Francis Drake

English sailor and privateer (c. 1540 – 1596)

Vice Admiral Sir Francis Drake (1540 – 27 January 1596) was an English sea captain, privateer, navigator, slaver, and politician of the Elizabethan era. He was born in Tavistock and grew up in Kent, where he learned to be a sailor. Soon he was a shipmaster (captain). Queen Elizabeth I awarded Drake a knighthood in 1581, which he received on the Golden Hind in Deptford. He was second-in-command of the English fleet against the Spanish Armada in 1588. He also carried out the second circumnavigation of the world, from 1577 to 1580 during which he attacked towns of the Spanish Empire. He had always been a powerful enemy to the Spanish.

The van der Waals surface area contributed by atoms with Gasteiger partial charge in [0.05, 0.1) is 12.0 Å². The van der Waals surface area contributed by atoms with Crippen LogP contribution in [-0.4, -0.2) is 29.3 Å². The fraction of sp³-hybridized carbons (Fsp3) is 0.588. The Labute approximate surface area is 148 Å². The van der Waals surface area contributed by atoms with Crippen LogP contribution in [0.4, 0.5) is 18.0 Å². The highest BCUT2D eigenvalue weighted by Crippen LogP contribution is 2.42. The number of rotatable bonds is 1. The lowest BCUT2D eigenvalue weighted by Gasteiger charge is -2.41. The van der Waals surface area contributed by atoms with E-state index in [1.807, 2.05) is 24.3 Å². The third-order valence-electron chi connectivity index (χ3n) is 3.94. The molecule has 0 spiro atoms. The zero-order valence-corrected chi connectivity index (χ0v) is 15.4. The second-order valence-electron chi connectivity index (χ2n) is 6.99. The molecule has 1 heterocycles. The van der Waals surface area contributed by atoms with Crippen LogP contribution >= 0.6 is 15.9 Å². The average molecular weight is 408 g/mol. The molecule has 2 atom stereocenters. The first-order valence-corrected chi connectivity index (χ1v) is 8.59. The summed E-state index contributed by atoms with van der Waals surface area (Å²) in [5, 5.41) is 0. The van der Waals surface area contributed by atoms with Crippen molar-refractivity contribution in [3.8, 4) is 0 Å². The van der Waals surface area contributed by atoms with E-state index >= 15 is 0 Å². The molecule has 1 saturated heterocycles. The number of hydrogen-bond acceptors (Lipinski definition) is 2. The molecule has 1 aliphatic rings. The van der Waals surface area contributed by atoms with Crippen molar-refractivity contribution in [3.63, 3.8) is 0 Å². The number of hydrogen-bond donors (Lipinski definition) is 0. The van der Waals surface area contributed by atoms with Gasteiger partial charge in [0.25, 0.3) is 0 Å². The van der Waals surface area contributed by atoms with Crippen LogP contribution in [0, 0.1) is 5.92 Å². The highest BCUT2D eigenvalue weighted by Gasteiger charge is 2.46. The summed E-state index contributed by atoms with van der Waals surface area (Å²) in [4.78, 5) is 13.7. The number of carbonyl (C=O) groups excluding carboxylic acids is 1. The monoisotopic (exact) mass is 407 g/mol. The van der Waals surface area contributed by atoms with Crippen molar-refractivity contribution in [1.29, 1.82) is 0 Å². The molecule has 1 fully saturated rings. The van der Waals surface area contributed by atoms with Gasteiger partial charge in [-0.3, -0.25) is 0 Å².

Portrait miniature of Drake by Nicholas Hilliard, 1581

He died of dysentery in January 1596[1] after he had unsuccessfully attacked San Juan, Puerto Rico.

His exploits were legendary. He was a hero to the English but a pirate to the Spaniards. King Philip II was reported to have offered a reward of 20,000 ducats,[2] today worth about £4,000,000 (about US $6,500,000) for him to be killed.


  1. According to the English calendar that was then in use, Drake's date of death was 27 January 1595, as the New Year began on 25 March.
  2. Cummins, John, Francis Drake: The Lives of a Hero, 1996, Palgrave Macmillan. ISBN 0312163657